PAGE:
CENTENNIAL SERMON TO CELEBRATE 100 YEARS OF ST. ANDREW’S PRESENCE IN HENDERSON 17TH JULY 2011 - By Rev. Fei Taule’ale’ausumai Davis
Psalm 100:8 “For the Lord is good; his steadfast love endures forever, and his faithfulness to all generations.
Ephesians 3:7-21, 20 Now to him who is able to do immeasurably more than all we ask or imagine, according to his power that is at work within us, 21 to him be glory in the church and in Christ Jesus throughout all generations, forever and ever! Amen.
How do you condense 100 years into a 15 minute sermon? Easy, you don’t. Most of you have a copy of the Centenary booklet full of the wonderful memories of St. Andrew’s from its very first years as a church categorized as “an aided charge”, too small to support itself financially, which even then couldn’t sustain itself so had to revert to the status of being a “Home Mission Station”. St. Andrew’s has survived 2 world wars and a depression and, even now today, emerging from the recession we have survived. And how have we managed to survive for 100 years? “By the grace of God.” We have come thus far by the grace of God. “For the Lord is good; his steadfast love endures forever, and his faithfulness to all generations.”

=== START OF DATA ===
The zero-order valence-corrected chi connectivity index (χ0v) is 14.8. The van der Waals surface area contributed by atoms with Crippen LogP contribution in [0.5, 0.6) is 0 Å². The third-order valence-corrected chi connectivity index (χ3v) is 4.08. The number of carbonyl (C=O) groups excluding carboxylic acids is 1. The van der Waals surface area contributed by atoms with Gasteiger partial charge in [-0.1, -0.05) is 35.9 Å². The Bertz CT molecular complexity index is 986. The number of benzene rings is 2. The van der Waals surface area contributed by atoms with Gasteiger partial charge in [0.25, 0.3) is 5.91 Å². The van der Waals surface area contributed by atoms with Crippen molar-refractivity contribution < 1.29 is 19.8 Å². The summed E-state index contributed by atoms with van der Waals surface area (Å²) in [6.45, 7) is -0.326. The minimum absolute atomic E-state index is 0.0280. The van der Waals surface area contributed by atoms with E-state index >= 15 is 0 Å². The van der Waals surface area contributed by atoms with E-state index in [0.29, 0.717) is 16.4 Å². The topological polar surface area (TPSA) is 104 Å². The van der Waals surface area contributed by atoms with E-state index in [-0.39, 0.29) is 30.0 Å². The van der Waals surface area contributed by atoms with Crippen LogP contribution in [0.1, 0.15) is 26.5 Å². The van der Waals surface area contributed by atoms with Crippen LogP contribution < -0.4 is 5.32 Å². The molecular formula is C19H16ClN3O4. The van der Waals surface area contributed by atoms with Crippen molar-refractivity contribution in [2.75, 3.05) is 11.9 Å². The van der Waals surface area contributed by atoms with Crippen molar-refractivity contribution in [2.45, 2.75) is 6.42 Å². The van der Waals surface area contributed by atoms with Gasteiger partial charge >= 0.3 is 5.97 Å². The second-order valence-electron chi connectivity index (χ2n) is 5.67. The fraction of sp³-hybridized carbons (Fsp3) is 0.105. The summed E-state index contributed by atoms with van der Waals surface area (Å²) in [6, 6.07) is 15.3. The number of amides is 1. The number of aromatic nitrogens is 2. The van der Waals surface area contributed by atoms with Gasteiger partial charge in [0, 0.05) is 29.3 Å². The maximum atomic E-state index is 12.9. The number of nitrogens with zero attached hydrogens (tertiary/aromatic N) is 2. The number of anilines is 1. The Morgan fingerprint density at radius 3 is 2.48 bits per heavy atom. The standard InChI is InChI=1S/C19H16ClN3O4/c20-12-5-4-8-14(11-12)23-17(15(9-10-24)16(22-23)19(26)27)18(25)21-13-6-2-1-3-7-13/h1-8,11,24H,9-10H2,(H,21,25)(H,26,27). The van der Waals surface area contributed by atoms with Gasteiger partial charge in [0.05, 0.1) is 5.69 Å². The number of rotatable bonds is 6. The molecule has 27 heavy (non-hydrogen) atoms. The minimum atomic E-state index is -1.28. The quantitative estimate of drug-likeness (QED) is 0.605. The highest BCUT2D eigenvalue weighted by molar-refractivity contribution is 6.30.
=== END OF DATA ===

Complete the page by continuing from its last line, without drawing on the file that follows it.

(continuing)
On one of my visits back to Auckland in 1994 I remember driving past the St. Andrew’s sign on Great North Road and thinking at the time “hmmm, that would be a good Parish to work in. There was not any special reason, it was just a feeling I had; I believe it was my first sense of call to St. Andrew’s. I knew absolutely nothing about this congregation or the crazy people that worshipped here. The only compelling feeling I had at the time was the fact that this was West Auckland, my home turf. I did not know that the minister at time Rev. Karel Lorier was leaving that year. I had just accepted the call to St. Andrew’s College in Birmingham, England so it remained just a passing thought at the time. Seven years later that sense of call was confirmed after Rev. Tino Scanlan took up the call to St. Paul’s, Manurewa. God alone knows the plans laid out for us long before we do.